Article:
Almost 2000 Australian babies are born each year with CMV – a virus contracted from their mother that can leave them with permanent disabilities such as blindness, developmental delays, epilepsy and cerebral palsy. It’s an infection contracted in the womb.
Working with scientists from Canada and Europe, Monash University structural immunologist Richard Berry has established how the virus avoids detection – raising the prospect of new drugs to help the body fight the enemy within.
A member of the herpes family, CMV can lie dormant and undetected for years – living in the body without coming under attack from the immune system. Why this is so had remained a mystery.
But now the international team has answered the 40-year-old question as to why cytomegalovirus, or CMV, is so sneaky and successful.
Researchers found the virus, which infects more than 50 per cent of adults, is a master at flying under the radar of the body’s immune system because it tricks it into thinking infected cells are healthy cells.
Using the Australian Synchrotron in Clayton to image the virus at an atomic level in never-before-seen detail, the researchers were able to witness for the first time how the virus did this.
In the body, cells have markers on the surface that act like signposts telling the immune system it is a healthy cell. If infected, however, the markers go missing – alerting the immune system to an infected cell.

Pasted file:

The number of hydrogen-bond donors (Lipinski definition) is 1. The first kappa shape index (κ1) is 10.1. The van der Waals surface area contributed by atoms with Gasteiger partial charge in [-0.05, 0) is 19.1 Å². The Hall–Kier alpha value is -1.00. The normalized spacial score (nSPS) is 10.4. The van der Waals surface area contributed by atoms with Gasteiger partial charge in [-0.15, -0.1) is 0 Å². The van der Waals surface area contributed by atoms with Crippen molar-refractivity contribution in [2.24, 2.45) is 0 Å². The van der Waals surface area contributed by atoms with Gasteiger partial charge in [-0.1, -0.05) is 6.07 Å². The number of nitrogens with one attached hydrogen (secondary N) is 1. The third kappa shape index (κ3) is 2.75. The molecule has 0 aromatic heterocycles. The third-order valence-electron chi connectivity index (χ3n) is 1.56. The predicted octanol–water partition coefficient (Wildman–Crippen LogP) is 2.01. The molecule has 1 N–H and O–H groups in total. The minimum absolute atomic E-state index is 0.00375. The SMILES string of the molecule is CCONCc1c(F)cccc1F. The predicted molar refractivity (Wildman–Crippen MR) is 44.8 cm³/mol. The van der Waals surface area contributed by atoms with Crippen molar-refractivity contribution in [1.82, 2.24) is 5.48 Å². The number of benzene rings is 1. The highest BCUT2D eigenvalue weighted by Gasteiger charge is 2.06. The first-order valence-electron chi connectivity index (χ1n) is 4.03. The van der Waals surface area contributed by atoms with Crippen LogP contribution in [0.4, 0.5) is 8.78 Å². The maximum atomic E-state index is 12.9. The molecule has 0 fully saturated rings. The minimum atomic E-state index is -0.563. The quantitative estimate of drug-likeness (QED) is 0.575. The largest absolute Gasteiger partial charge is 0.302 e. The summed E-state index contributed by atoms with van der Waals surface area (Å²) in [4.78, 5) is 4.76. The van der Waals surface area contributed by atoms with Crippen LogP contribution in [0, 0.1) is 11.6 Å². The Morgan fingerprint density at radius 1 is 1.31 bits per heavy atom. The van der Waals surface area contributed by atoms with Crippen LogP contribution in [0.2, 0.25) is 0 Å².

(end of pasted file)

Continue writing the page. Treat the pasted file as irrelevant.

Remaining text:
“But this virus has screwed up this process because it has a protein which pretends to be the cell’s marker, so the immune system thinks it is a healthy cell,” Dr Berry, from the ARC Centre for Advanced Molecular Imaging, said.
CMV had a large genome which included genes that were constantly evolving to change their disguise and stay ahead of the body’s immune system, he said.
But the body’s defensive immune receptors were also evolving repeatedly.
“It’s like an evolutionary arms race,” Dr Berry said. “But at the moment it looks like the virus is winning.”
CMV lies dormant until the body is weakened. When the body is vulnerable, it strikes. In healthy people, CMV causes a mild flu-like illness that lasts a few days or weeks. In susceptible people, such as those with suppressed immunity or unborn babies, CMV can be a dangerous infection.
A mother can pass on the virus only if she contracts CMV during pregnancy. There is then a one-in-three chance of CMV being contracted by the fetus.
Of the 1800 babies born in Australia with CMV each year, about 380 will have a permanent disability, making it the leading cause of birth defects in the Western world. In rare cases the infection can be fatal.
“It can be quite a serious issue and the symptoms for congenital CMV quite nasty,” Dr Berry said.
“This work has given us an understanding of how the virus invades the immune system, and understanding that process will help design therapeutics to help the body to combat that.”
The findings are published in the journal Cell.
Source: NewCastle Herald